As an independent candidate, without the baggage of a political party, or the special interest and benefactors for which these parties are established, Nat could easily formulate unity amongst opposition and lead by consensus, inclusive of delegates from all Liberian opposition interests and constituents. In other words, a Win-Win for everybody especially the Liberia masses at home and abroad.
Nat’s extensive background and composed demeanor make him suited for this essential and critical leadership role. His international and local network will ensure his success and an ultimate opposition victory in 2023.
Nat has served as Director General of the Liberia National Social Security Corporation (NASSCORP) and Minister of Finance in the NPP government of President Charles Taylor, even though Nat didn’t support or participate in Taylor’s insurgency.
After a stellar performance at NASSCORP, President Taylor needed someone independent and with international credibility to manage and grow the Liberian post-war economy and Nat became the obvious choice. As Minister of Finance, Liberia’s economy maintained an average growth rate of around 22.5 percent between 1999 and 2002 - remarkable considering Liberia’s economy for the last three years has fallen to -1%, -2%, and 3%, respectively, under George Weah’s Government.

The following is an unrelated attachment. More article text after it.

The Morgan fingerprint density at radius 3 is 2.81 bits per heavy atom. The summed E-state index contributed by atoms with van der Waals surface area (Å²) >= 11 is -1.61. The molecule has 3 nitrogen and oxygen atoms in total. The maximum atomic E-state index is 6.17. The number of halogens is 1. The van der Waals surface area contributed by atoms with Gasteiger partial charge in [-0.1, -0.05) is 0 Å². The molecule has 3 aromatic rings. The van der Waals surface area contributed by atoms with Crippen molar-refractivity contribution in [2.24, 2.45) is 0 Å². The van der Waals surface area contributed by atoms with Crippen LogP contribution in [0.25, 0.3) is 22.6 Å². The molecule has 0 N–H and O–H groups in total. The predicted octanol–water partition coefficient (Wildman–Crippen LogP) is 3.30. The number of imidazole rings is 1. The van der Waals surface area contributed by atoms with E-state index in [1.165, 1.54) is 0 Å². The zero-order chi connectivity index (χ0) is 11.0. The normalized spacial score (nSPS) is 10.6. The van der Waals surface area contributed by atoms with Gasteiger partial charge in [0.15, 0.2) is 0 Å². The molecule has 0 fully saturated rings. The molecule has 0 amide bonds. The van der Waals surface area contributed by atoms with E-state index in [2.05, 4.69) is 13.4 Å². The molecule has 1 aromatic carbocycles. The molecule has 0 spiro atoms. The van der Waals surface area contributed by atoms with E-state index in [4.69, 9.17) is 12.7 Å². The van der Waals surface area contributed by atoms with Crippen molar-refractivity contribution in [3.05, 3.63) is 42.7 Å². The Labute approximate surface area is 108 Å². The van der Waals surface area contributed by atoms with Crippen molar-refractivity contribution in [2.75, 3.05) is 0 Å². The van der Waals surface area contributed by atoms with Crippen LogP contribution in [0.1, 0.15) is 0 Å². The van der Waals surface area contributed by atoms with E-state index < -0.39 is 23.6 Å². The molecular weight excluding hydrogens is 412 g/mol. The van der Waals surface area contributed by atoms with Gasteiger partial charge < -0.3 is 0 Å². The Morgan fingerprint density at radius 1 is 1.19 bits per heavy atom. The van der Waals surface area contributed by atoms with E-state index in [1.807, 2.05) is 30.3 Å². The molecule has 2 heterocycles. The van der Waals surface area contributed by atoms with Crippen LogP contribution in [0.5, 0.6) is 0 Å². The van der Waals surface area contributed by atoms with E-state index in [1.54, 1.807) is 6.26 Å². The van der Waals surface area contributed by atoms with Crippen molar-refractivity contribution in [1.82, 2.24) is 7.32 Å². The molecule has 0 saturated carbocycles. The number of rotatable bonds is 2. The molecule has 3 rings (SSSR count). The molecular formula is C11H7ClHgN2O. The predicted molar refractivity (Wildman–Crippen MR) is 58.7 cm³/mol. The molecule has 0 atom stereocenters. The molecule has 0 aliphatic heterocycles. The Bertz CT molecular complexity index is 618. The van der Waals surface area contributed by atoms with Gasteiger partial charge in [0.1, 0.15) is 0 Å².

Currently, neither any opposition candidate or our current President, George Weah, possess the fundamental economic experience and hands-on public finance background urgently needed for growth and development in Liberia.
Moreover, the Government’s lack of courage and its inability to address corruption, unemployment, war crimes, and dual citizenship (which could harness the ready economic and social resources of Liberians living in the diaspora) are other key reasons to support the independent candidacy of Amb. Nat Barnes. I believe he is the most likely candidate to tackle and overcome corruption, unemployment, war crimes and dual citizenship.